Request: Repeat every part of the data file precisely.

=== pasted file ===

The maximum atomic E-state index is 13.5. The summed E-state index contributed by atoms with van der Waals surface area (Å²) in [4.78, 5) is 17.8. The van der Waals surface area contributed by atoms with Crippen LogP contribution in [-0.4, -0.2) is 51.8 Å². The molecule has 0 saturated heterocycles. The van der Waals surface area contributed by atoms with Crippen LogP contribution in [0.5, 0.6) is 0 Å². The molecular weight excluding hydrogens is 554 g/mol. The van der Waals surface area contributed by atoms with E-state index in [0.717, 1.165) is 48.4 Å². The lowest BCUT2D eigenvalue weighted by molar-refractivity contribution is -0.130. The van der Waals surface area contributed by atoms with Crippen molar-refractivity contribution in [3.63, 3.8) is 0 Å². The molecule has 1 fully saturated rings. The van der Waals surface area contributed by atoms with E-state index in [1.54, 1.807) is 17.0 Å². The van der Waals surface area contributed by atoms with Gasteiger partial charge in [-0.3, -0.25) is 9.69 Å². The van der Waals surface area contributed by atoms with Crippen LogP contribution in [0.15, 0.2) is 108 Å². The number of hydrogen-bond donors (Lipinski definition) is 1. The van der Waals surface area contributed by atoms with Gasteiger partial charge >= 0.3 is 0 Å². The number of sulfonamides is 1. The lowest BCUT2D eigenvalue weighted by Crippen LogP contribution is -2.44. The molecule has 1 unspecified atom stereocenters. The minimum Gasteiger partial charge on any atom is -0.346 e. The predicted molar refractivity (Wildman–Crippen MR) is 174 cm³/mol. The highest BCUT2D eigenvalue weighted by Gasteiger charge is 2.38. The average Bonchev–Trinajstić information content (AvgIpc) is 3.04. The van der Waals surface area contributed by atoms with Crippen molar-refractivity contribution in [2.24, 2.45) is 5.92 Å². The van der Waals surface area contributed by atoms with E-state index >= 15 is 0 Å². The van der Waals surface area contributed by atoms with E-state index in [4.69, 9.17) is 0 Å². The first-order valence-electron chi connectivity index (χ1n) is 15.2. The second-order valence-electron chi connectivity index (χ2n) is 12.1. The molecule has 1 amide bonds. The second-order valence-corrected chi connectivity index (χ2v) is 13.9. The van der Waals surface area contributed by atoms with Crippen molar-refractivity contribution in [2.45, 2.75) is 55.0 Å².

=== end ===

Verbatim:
The maximum atomic E-state index is 13.5. The summed E-state index contributed by atoms with van der Waals surface area (Å²) in [4.78, 5) is 17.8. The van der Waals surface area contributed by atoms with Crippen LogP contribution in [-0.4, -0.2) is 51.8 Å². The molecule has 0 saturated heterocycles. The van der Waals surface area contributed by atoms with Crippen LogP contribution in [0.5, 0.6) is 0 Å². The molecular weight excluding hydrogens is 554 g/mol. The van der Waals surface area contributed by atoms with E-state index in [0.717, 1.165) is 48.4 Å². The lowest BCUT2D eigenvalue weighted by molar-refractivity contribution is -0.130. The van der Waals surface area contributed by atoms with Crippen molar-refractivity contribution in [3.63, 3.8) is 0 Å². The molecule has 1 fully saturated rings. The van der Waals surface area contributed by atoms with E-state index in [1.54, 1.807) is 17.0 Å². The van der Waals surface area contributed by atoms with Gasteiger partial charge in [-0.3, -0.25) is 9.69 Å². The van der Waals surface area contributed by atoms with Crippen LogP contribution in [0.15, 0.2) is 108 Å². The number of hydrogen-bond donors (Lipinski definition) is 1. The van der Waals surface area contributed by atoms with Gasteiger partial charge >= 0.3 is 0 Å². The number of sulfonamides is 1. The lowest BCUT2D eigenvalue weighted by Crippen LogP contribution is -2.44. The molecule has 1 unspecified atom stereocenters. The minimum Gasteiger partial charge on any atom is -0.346 e. The predicted molar refractivity (Wildman–Crippen MR) is 174 cm³/mol. The highest BCUT2D eigenvalue weighted by Gasteiger charge is 2.38. The average Bonchev–Trinajstić information content (AvgIpc) is 3.04. The van der Waals surface area contributed by atoms with Crippen molar-refractivity contribution in [2.24, 2.45) is 5.92 Å². The van der Waals surface area contributed by atoms with E-state index >= 15 is 0 Å². The van der Waals surface area contributed by atoms with E-state index in [4.69, 9.17) is 0 Å². The first-order valence-electron chi connectivity index (χ1n) is 15.2. The second-order valence-electron chi connectivity index (χ2n) is 12.1. The molecule has 1 amide bonds. The second-order valence-corrected chi connectivity index (χ2v) is 13.9. The van der Waals surface area contributed by atoms with Crippen molar-refractivity contribution in [2.45, 2.75) is 55.0 Å².